Genetic dissection of the pre-eclampsia susceptibility locus on chromosome 2q22 reveals shared novel risk factors for cardiovascular disease
Johnson, MP and Brennecke, SP and East, CE and Dyer, TD and Roten, LT and Proffitt, JM and Melton, PE and Fenstad, MH and Aalto-Viljakainen, T and Makikallio, K and Heinonen, S and Kajantie, E and Kere, J and Laivuori, H and Austgulen, R and Blangero, J and Moses, EK and Pouta, A and Kivinen, K and Ekholm, E and Hietala, R and Sainio, S and Saisto, T and Uotila, J and Klemetti, M and Lokki, AI and Georgiadis, L, Genetic dissection of the pre-eclampsia susceptibility locus on chromosome 2q22 reveals shared novel risk factors for cardiovascular disease, Molecular Human Reproduction, 19, (7) pp. 423-437. ISSN 1460-2407 (2013) [Refereed Article]
Copyright The Author 2013. Published by Oxford University Press on behalf of the European Society of Human Reproduction and Embryology.
Pre-eclampsia is an idiopathic pregnancy disorder promoting morbidity and mortality to both mother and child. Delivery of
the fetus is the only means to resolve severe symptoms. Women with pre-eclamptic pregnancies demonstrate increased risk for later life
cardiovascular disease (CVD) and good evidence suggests these two syndromes share several risk factors and pathophysiological mechanisms. To elucidate the genetic architecture of pre-eclampsia we have dissected our chromosome 2q22 susceptibility locus in an extended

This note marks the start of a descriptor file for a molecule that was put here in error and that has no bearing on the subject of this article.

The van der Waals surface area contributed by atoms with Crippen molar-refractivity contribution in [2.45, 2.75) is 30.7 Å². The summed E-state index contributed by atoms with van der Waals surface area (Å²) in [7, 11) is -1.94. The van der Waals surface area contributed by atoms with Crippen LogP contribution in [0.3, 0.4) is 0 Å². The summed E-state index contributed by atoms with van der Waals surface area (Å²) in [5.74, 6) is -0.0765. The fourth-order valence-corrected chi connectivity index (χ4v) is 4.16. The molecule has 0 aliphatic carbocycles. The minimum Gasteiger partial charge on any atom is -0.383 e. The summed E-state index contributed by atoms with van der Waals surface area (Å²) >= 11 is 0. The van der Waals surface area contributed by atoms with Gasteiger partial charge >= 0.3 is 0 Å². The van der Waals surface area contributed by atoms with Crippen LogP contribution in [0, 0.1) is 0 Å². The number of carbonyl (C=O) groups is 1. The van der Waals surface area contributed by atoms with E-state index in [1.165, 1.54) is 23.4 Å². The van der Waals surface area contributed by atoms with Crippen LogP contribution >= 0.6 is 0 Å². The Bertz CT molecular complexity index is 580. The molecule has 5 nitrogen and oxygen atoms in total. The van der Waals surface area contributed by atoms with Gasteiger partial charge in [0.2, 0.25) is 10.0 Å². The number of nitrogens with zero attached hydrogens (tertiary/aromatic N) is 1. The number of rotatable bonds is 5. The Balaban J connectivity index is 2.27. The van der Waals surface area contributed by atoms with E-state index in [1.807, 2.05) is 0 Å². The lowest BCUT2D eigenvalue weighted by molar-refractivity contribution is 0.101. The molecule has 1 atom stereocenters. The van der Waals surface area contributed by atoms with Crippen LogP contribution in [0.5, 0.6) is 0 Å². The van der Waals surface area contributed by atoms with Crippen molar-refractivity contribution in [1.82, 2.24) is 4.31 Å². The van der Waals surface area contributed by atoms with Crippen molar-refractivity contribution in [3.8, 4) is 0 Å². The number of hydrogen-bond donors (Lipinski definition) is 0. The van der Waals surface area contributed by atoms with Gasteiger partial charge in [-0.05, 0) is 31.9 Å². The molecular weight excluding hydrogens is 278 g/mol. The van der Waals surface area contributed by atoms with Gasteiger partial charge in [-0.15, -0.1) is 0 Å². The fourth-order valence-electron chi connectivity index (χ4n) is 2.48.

Australian and New Zealand familial cohort. Positional candidate genes were prioritized for exon-centric sequencing using bioinformatics,
SNPing, transcriptional profiling and QTL-walking. In total, we interrogated 1598 variants from 52 genes. Four independent SNP associations
satisfied our gene-centric multiple testing correction criteria: a missense LCT SNP (rs2322659, P ¼ 0.0027), a synonymous LRP1B SNP
(rs35821928, P ¼ 0.0001), an UTR-3 RND3 SNP (rs115015150, P ¼ 0.0024) and a missense GCA SNP (rs17783344, P ¼ 0.0020). We replicated the LCT SNP association (P ¼ 0.02) and observed a borderline association for the GCA SNP (P ¼ 0.07) in an independent Australian
case –control population. The LRP1B and RND3 SNP associations were not replicated in this same Australian singleton cohort. Moreover,
these four SNP associations could not be replicated in two additional case –control populations from Norway and Finland. These four SNPs,
however, exhibit pleiotropic effects with several quantitative CVD-related traits. Our results underscore the genetic complexity of preeclampsia and present novel empirical evidence of possible shared genetic mechanisms underlying both pre-eclampsia and other CVDrelated risk factors.